Baltimore Symphony welcomes conductor Mario Venzago, violinist Baiba Skride
When I got here nearly 11 years ago, one of the greatest musical rewards was experiencing the partnership of Yuri Temirkanov and the Baltimore Symphony Orchestra.
One of the next greatest was hearing the BSO with a then-frequent podium guest, Mario Venzago, who had quite a magical way with him -- musically and personally.
Venzago was back over the weekend and, judging by Saturday night's performance at the Meyerhoff, he hasn't lost his knack with these players.
In Schubert's Symphony No. 5, the conductor coaxed a sound that truly danced, sang, sighed, floated -- just as he has done on previous occasions with works by Mozart (Schubert's Fifth could almost have been Mozart's Forty-Second).
How does Venzago do that? He gets a refinement of tone and dynamics from the BSO that no one else in my time here has quite matched. It really is a beautiful thing to hear. The poetic charms and lyrical warmth of the Schubert symphony emerged most tellingly under his fluent guidance.
For Beethoven's Fifth, Venzago had the strings going easy on the vibrato, an effective touch. He wasn't just after sonic nuance, though, but went for the score's famous drama in compelling fashion, too. The performance proved fresh and stirring.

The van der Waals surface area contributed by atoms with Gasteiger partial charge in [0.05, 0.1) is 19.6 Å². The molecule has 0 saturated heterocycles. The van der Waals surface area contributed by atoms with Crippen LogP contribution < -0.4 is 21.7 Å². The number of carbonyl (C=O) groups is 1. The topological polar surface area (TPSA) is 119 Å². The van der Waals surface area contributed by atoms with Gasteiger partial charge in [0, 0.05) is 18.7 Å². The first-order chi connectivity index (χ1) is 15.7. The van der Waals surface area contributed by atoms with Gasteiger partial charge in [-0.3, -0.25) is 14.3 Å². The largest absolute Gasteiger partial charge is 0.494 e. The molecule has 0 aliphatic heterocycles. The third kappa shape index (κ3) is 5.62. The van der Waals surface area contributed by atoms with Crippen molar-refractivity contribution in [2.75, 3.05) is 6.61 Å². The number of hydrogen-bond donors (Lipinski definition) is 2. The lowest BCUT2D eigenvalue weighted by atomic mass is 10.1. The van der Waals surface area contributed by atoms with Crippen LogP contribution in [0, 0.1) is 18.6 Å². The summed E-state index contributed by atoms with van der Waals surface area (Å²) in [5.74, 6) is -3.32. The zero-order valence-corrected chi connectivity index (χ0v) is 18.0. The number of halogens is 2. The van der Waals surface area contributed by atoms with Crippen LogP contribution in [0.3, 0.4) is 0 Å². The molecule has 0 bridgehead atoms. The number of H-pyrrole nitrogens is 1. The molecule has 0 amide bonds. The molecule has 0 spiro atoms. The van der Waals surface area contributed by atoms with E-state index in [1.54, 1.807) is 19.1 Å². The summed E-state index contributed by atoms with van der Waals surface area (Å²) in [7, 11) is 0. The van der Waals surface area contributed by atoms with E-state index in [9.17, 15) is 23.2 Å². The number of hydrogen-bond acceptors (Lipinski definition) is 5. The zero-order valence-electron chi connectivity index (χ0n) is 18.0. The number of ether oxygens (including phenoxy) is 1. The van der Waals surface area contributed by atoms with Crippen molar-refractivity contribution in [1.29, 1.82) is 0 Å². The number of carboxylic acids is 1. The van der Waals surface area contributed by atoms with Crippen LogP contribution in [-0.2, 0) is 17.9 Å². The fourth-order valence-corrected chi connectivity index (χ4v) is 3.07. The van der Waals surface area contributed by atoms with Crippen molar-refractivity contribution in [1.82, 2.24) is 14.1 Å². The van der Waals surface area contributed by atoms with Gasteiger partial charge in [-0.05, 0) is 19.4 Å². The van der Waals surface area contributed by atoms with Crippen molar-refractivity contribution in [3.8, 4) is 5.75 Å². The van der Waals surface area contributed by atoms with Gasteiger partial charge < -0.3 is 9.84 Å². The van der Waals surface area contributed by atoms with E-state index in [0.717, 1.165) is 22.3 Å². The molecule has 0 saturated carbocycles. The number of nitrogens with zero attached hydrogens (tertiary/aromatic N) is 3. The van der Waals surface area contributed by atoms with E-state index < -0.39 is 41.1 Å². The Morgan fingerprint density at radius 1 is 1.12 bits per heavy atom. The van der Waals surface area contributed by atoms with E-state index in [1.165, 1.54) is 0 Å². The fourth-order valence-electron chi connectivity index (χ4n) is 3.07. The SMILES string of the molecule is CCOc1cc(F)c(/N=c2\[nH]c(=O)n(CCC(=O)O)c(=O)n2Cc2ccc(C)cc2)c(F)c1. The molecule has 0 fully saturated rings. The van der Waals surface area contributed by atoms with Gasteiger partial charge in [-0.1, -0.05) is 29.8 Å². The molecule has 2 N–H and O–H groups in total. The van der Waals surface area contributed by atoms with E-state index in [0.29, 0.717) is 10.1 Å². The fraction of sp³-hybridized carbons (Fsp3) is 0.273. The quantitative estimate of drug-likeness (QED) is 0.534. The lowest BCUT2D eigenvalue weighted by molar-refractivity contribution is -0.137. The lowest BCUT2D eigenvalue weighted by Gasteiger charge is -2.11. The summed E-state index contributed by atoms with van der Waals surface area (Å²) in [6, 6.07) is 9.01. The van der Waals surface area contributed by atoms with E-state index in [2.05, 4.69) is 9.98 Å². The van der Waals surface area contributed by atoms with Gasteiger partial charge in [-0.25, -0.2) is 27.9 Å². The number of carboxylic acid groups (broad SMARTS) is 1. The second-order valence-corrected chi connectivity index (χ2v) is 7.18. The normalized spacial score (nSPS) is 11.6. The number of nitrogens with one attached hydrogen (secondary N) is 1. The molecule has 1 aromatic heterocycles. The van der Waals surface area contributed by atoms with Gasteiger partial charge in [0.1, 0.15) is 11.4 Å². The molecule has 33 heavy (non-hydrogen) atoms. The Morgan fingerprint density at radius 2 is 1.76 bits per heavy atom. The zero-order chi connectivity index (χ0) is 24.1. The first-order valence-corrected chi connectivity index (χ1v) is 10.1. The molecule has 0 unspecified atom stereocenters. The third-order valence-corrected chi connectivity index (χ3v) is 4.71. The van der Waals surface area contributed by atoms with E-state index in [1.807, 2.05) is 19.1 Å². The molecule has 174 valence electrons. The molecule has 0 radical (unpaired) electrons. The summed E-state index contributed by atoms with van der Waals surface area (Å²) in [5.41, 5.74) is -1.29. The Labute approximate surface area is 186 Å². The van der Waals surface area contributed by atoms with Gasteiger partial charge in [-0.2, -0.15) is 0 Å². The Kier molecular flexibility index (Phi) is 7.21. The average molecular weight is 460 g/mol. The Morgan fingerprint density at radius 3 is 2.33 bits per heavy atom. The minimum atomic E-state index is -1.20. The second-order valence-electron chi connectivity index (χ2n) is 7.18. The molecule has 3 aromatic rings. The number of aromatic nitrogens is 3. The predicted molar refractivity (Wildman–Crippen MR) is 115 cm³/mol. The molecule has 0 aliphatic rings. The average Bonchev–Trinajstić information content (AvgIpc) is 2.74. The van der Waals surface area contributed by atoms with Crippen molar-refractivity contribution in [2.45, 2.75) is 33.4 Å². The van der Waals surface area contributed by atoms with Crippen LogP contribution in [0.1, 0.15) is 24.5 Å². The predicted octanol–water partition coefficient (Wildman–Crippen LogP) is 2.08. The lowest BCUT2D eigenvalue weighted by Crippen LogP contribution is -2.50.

In between came one of the glories of 20th century music ...
Berg's Violin Concerto. What a marvel it is, a fusion of Mahler-worthy late-romanticism with the revolutionary harmonic principals of the Second Viennese School. The music is so personal, intimate and -- yes, I know it's still tough going for some listeners today (I spotted a couple of mid-performance desertions Saturday) -- absolutely, profoundly beautiful in the deepest sense of that word.
I loved the calm technical assurance that the young soloist, Baiba Skride, brought to the concerto, along with her gorgeous tone and affinity for songful phrasing. And I loved the way Venzago sculpted the orchestral side of things, attentive to the most delicate orchestral colors, sensitive to the waltz tempos that so touchingly haunt the work. The orchestra responded with playing of subtle expressive power.
An addition was made to the program to acknowledge the disaster in Japan -- just before the Beethoven, Venzago led the ensemble in a lovely arrangement by BSO bassist Jonathan Jensen of an old Japanese song, "The Moon Over the Ruined Castle." The orchestra has performed this arrangement as an encore on tours to Japan, and it fit this somber occasion perfectly.
PHOTO COURTESY OF MARIOVENZAGO.COM